I have always considered blogging like an act of sheer indiscretion. This is first and foremost talking of oneself, albeit indirectly, but speaking of one's tastes, one's walks, one's readings, one's listenings, sometimes one's life.
Nonetheless, exchanging with a correspondent, I was asked the right question: was I looking for a vast number a people reading me or was I just aiming at a small number of "devoted followers" (as my correspondent put it) or (as I would say) friends and acquaintances with whom I liked to talk? If I was looking for the vast number of followers, there was an element of indiscretion. If I considered I was talking with friends and acquaintances, however remote they may be, the indiscretion was less. It still existed because I was speaking of me, and there was the occasional reader who didn't know me and whom I did not know, but there was the chance this occasional reader would turn "friend".
Of course, all bloggers would like their oeuvre not to be too confitentielle, too private, otherwise the blogger would not blog. Let's face it there is an element of exhibitionism in the fact of putting pen to paper for a public - but this is the same for the journalist and the writer. We write to be read, and even if we don’t want it, there is an infinitesimal spark of ourselves, bloggers, that lands on the virtual paper you are reading.
But, the audience or readership informs the nature of the blog as much as the nature of the blog informs the audience or readership. I would not ramble about the books I read, or the adventures of The Little Family, or my thoughts when I come back from buying fresh bread, as I do if I did not know you. In return, at the very beginning of my first entries, you would not have read me and stayed to know what would happen next if you had not liked rambles in general, and rambling with me in particular! Writers and readers have to be attuned, more perhaps when a blog is concerned as they are now so many.
There is a greater pleasure for the blogger - at least for me: the comments that are received either attached to the blog or by e-mail. This is a privileged means to initiate sometimes a true discussion and more rambling.
It has not been long since I have started writing these Sketches and Vignettes, and I already know some of you; I have had rather long chats on the most unexpected topics: faith and religion, the Roman Catholic Church and the Church of England, the perspective on Time and History in the New World and Europe, writers I had forgotten to mention such as Henry James, the importance of preserving verges along country lanes... I could cite many more as each week brings its budget of conversations and confabulations. I look forward to them and rejoice when a topic does emerge.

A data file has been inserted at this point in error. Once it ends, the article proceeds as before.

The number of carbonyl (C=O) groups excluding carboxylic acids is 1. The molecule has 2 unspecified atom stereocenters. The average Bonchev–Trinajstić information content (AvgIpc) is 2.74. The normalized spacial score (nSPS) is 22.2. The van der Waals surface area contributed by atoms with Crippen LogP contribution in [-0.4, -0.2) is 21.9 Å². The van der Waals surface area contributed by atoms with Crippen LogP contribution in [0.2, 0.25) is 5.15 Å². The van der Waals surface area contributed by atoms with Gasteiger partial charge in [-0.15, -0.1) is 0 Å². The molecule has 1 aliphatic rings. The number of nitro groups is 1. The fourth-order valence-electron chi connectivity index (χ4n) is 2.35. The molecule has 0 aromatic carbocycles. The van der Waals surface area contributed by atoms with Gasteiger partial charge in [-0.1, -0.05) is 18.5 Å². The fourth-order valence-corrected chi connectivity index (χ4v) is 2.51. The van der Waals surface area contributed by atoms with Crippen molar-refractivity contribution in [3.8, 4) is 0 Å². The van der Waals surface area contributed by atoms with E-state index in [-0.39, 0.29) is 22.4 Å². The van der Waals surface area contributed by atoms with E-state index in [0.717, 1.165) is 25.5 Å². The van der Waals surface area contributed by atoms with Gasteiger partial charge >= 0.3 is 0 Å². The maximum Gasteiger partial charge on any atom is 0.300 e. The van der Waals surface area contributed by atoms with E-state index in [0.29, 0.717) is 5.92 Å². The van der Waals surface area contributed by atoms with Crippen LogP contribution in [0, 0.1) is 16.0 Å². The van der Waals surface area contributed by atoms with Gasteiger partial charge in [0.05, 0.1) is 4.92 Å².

I do not deny that I would also love to receive publishers’ offers to review their books, and make a “literary blog”.
However, I would be able to do it only by using my own voice, and still rambling somewhat, as I did with “Miss Buncle’s Book” (http://camilledefleurville.blogspot.fr/2015/05/miss-buncle-goes-to-la-dordogne.html), "The Day of Small Things" (http://camilledefleurville.blogspot.fr/2015/07/small-things.html) and "The Proper Place"( http://camilledefleurville.blogspot.fr/2015/07/the-proper-place-and-my-proper-place.html), or Anthony Trollope (http://camilledefleurville.blogspot.fr/2015/08/anthony-trollope-and-i.html).
But this is more of a dream than a reality to come to pass: reviewers do NOT ramble. They do not seek to take their readers by the hand and show what effects the books have had on them instead of describing the twists and turns of the plot. They address the task seriously and professionally. They are efficient down to their answers to comments.
Why this long digression upon the nature of blogging and the delight of observations, will you ask? For one reason that shocked me this week.
I read a “literary blog” written by someone who has achieved the feat of becoming quite quickly one of the most prominent reviewers and a shiny leading character in this small world of journalists, bloggers, publishers, advertisers, and, incidentally, readers. The entry in itself was classic, describing, saying enough but not too much, enticing and snaring but with the equivalent of a musical “flat” of critic. It was well-balanced and perfect.
I wrote a comment.
I received a dutiful answer.
It was dispatched in subject, verb, and complement: a passing comment in all senses since I could feel so well that the blogger had passed to another comment without thinking twice of what was written.
I read more comments from other readers and their answers: same feeling.
I was startled. I found none of the personal note I expected.
This shiny blogger (among others) has started a beautiful career. But I am not sure I would enjoy such a life devoid of true relationships with readers and other fellow human beings... They stand forgiven: their blogs are NOT to ramble and to chat; they are to promote books, booksellers, publishers, and their own careers. In this, they are perfect. My hat!
And mea culpa. What was I doing there instead of answering my own comments and preparing my own next stroll in my own world of ramblings? Each one in her or his proper place: I am an indiscrete exhibitionist but no professional!
P.S. And to be entirely open and exhibitionist I have to add that I received delightful answers from other bloggers and that they became true conversations. However I am not sure that the finality of their blogs is to make a career and to promote themselves!
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